Thursday, January 4, 2018

The Legion and the Lioness (World Apart, Book 1) by Robert D. Armstrong

Release date: December 19, 2017
Subgenre: Military science fiction 

About The Legion and the Lioness


They said I would never finish flight school. Never rank at the top of my class. Never fly with the top aces. Never return from combat against the Kelton androids. Never survive emergency surgery. 

Here I am.

The year is 2151, Earth is gone. A hellscape. I've been unfrozen after 72 years of cryosleep on a medical facility on Saturn's moon, Titan. I have nothing, no home, no friends, no concept of this new world, these Titans.

All that remains is the old conflict that has blackened my veins and memories of the ones I loved still fresh in my heart. Forgotten for decades.

But it seems war hasn't forgotten me, no, even in my slumber. My name is Captain Victoria Ann Belic, I was a wife and an ace fighter pilot, and have been revived for one reason--to die again.



“I noticed you received a message early this morning,” Luther, my husband of nine years, said.
“Yes. I did,” I replied.
“Is there anything you want to tell me? You seem a bit more, distant.” His back was turned away from me while he washed the dishes.
“I’m choosing my words, carefully,” I replied, staring at the half-eaten omelet in front of me.
“It’s better if you just lay it out for me. You know that,” he muttered.
I nodded slowly in agreement. There wasn’t an easy way to say it. “Ahem. It was Admiral Banner. He confirmed all fighter pilots from my squadron will be deployed to meet the war effort,” I explained. Luther dropped a dish in the sink and paused. He glared up at the ceiling and sighed. I allowed him a moment to process it.
“When?” he asked.
“As early as today,” I said.
He dropped his head. “Well then, I guess you need to eat, keep up your s-strength,” he said. I could hear the lump in his throat. I stared down at my fork as a ringing sound faded into my ears. I closed my eyes and opened them as reality filled my view. I wasn’t at home with my husband anymore. I was the tip of the spear.
Snap out of it.
“Captain Belic! Respond! There are thirty-nine hostages, what are our orders?” My targeting officer, Commander Rotus shouted. The fork in my right hand became a flight stick as I wrestled the turbulence, barreling through thick cumulus clouds at Mach speeds.
We never trained for this enemy. They were supposed to protect us.
“Roger! Okay. I’m dropping altitude to four thousand meters. I want zero civilian casualties, Rotus. Burn those hostiles,” I ordered.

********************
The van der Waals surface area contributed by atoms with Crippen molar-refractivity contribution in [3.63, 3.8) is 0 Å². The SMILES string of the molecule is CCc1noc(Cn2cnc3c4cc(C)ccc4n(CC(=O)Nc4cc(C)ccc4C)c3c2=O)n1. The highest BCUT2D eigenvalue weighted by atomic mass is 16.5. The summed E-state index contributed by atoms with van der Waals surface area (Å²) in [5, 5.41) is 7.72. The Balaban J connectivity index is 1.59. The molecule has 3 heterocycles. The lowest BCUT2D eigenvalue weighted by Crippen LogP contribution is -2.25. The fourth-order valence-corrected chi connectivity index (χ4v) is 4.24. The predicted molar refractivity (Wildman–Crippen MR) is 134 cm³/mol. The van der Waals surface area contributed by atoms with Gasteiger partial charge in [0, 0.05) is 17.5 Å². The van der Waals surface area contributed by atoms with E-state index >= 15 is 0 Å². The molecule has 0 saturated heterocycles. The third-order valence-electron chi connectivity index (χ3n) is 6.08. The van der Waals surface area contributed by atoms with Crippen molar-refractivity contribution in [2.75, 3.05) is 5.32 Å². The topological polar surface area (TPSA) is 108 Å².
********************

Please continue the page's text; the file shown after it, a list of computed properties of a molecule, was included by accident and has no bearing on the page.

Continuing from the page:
“Four thousand meters?” he asked.
“Did I stutter, Commander?”
“That’s inside the kill box, Captain, the androids will cut us to shreds. They’ve likely seized our anti-aircraft guns on deck,” he replied. A red warning indicator blinked on my visor, alerting me to the enemy targeting systems that would be in range soon.
“Commander Rotus, strap in and prepare the precision phantom. I want that laser ready to fire in under a minute,” I directed.
“Yes, ma’am,” he said. I imagined Rotus gulping before he answered. I listened to the hydraulic hatch beneath me open. I imagined the deadly orb like weapon reflecting the perfect blue sky, the white fluffy clouds, and the rolling green hills of Tennessee as it lowered into firing position.
The red tinted dome was the size of a basketball, and sported a menacing 6-petawatt laser beam that could bore a hole through a four-story building in a millisecond, top to bottom.
The androids would pay.
It was summer 2078. We’d been at war with them for two weeks. They were designed as assistants and caregivers for the elderly and handicapped. Mass produced and in millions of homes, the Kelton 1.13 androids united against us through their online maintenance forum called the otherside.
The mega corporation, Kelton, secretly allowed their androids open communication amongst themselves to remedy issues and maintain upkeep via software patches. This saved on expenses, eliminating thousands of human programmers on the payroll.
It backfired. No one knew what caused them to unite, but they hacked and took control of their heavy military variant android cousins—the 1.14a—sending them against our own troops. It was a massacre, for every 1.14a android destroyed, the United States lost seven servicemen, nearing almost twenty-two thousand dead.
Now, they were pushing for further control by attacking National Guard armories at strategic locations. They were commandeering our tanks, choppers, and fighter planes.
My orders were simple: Cripple the android’s newly acquired capabilities at all cost.




About Robert D. Armstrong:

Robert D. Armstrong is a USA Today bestselling author and a former military intelligence specialist. His interests include creativity and science, specifically space exploration, technology, alternate energy sources, and robotics. With degrees in Social Science and Medical Sleep Technology, he prides himself on understanding what makes the human brain tick, both day and night, the link between the subconscious and conscious.


1 comment:

  1. The excerpt read like some kickass military scifi. Good stuff.